EMPLOYMENT LAW

Coronavirus in the workplace

We are currently receiving a large volume of calls from clients seeking advice on how to deal with staffing issues arising from Coronavirus. Whilst it should be noted that advice is being reviewed by the Government on a daily basis there are certain principles that should apply regardless.

On a basic level, employers have a duty to provide a safe place of work for employees. To counteract the potential effects of Covid-19 the following practical steps should be taken to ensure the workplace is as safe as possible from infection:

  • Provide adequate hand sanitiser and tissues for all staff.
  • Ensure there are places for staff to their wash hands with hot water and soap.
  • Make sure that all staff members contact numbers and emergency contact details are up to date.
  • Consider whether any work-related travel plans to affected areas are essential.
  • Ensure managers know how to spot symptoms of Coronavirus and are clear on any relevant processes for example, sickness reporting.
  • If an employee contracts the virus the employer should identify the people who have been in direct contact with the employee, contact the Public Health Authority and carry out a risk assessment.

There are few common questions that employers are raising. We have set some of those questions out below:

 

What entitlement to sick pay will our employees have?

If someone has Coronavirus or develops symptoms, they will be unfit for work. The workplace’s usual contractual sick leave and pay entitlements apply. If there is no contractual or occupational sick pay entitlement, then statutory sick pay (SSP) will apply.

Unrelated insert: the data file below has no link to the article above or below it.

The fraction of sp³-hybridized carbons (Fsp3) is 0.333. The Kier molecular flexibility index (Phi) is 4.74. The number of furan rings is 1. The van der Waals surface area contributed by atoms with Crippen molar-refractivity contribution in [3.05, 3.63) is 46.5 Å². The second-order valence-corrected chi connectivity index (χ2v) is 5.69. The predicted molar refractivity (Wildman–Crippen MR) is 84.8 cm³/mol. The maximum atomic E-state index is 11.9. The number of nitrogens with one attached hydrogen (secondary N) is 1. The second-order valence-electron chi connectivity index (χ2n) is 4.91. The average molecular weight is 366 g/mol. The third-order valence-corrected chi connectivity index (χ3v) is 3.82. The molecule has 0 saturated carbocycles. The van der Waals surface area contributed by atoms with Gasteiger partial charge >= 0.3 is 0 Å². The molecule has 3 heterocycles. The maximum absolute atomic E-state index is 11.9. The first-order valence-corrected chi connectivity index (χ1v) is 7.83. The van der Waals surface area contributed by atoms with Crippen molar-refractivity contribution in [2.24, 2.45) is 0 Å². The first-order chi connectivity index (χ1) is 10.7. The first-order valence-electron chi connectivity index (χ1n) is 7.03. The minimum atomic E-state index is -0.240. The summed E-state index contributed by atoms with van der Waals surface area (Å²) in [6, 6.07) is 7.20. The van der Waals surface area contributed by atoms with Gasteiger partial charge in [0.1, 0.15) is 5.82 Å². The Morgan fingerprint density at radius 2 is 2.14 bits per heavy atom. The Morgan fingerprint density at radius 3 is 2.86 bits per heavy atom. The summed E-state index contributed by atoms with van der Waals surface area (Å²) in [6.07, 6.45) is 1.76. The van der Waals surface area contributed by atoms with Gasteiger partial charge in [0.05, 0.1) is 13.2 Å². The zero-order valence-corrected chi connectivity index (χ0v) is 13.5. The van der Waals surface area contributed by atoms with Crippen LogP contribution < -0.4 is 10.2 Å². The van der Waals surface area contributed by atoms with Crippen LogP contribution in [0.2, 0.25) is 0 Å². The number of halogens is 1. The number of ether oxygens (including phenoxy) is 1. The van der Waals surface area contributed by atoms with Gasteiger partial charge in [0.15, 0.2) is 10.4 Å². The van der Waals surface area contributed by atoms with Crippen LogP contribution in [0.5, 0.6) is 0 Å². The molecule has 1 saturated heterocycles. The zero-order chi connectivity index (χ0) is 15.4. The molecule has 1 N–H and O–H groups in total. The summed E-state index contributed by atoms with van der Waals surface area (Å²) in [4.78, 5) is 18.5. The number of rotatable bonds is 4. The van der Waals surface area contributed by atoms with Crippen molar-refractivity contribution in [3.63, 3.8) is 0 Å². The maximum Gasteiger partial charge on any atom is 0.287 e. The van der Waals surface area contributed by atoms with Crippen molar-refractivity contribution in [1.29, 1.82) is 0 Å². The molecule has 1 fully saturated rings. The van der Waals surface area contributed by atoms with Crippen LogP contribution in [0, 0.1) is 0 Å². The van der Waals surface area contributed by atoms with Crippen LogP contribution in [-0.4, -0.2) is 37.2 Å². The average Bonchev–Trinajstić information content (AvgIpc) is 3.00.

The government has stated that if someone has been advised by a healthcare professional to self-isolate, even if they don’t have the virus, they should receive SSP – providing they meet the qualifying criteria.

The government has also confirmed that the first three days of absence relating to Coronavirus will be paid under emergency SSP provisions. In addition, employers with less than 250 employees will be able to reclaim the first 14 days of SSP payments made to each employee where absence is related to Coronavirus. The detail of how such claims are to be made will follow.

 

What about fitness to work certificates?

When requesting a fitness to work certificate from the affected employee, employers should be flexible as the employee may not be able to provide one if they have been told to self-isolate.

 

What happens if we tell an employee not to come in?

If an employee is not sick but their employer tells them not to come to work (for example where someone has returned from an effected area), they should get their normal pay. This is because the absence is at the employer’s request and is not sickness absence.

 

What if an employee needs time off work to look after someone with Coronavirus?

Employees are entitled to time off work to care for someone who is a dependent in an unexpected event or emergency. This entitlement could apply to situations relating to Coronavirus.

Whilst there is no statutory right to pay for this time off some employers might offer to pay depending on the workplace policy.

 

What if an employee does not want to go to work?

Some employees may be afraid of getting Coronavirus and do not want to go to work. If there are genuine concerns, then the employer may try to make reasonable adjustments for the employee.

In addition, the employee might be able to arrange with their employer to take time off work as unpaid or annual leave. However, the employer does not have to agree to this and there is no obligation to pay an employee where the employee refuses to attend work.

 

What if we decide to close the office down for a period of time?

If employees are able to work from home when there is an office closure, they should continue to receive normal pay.

Where the employer is not able to provide work and has a contractual right to enforce lay-offs or short time working without pay it may invoke those provisions. Otherwise if an office is closed the employer is obliged to pay its employees – subject to any process of collective consultation or negotiation on this issue.

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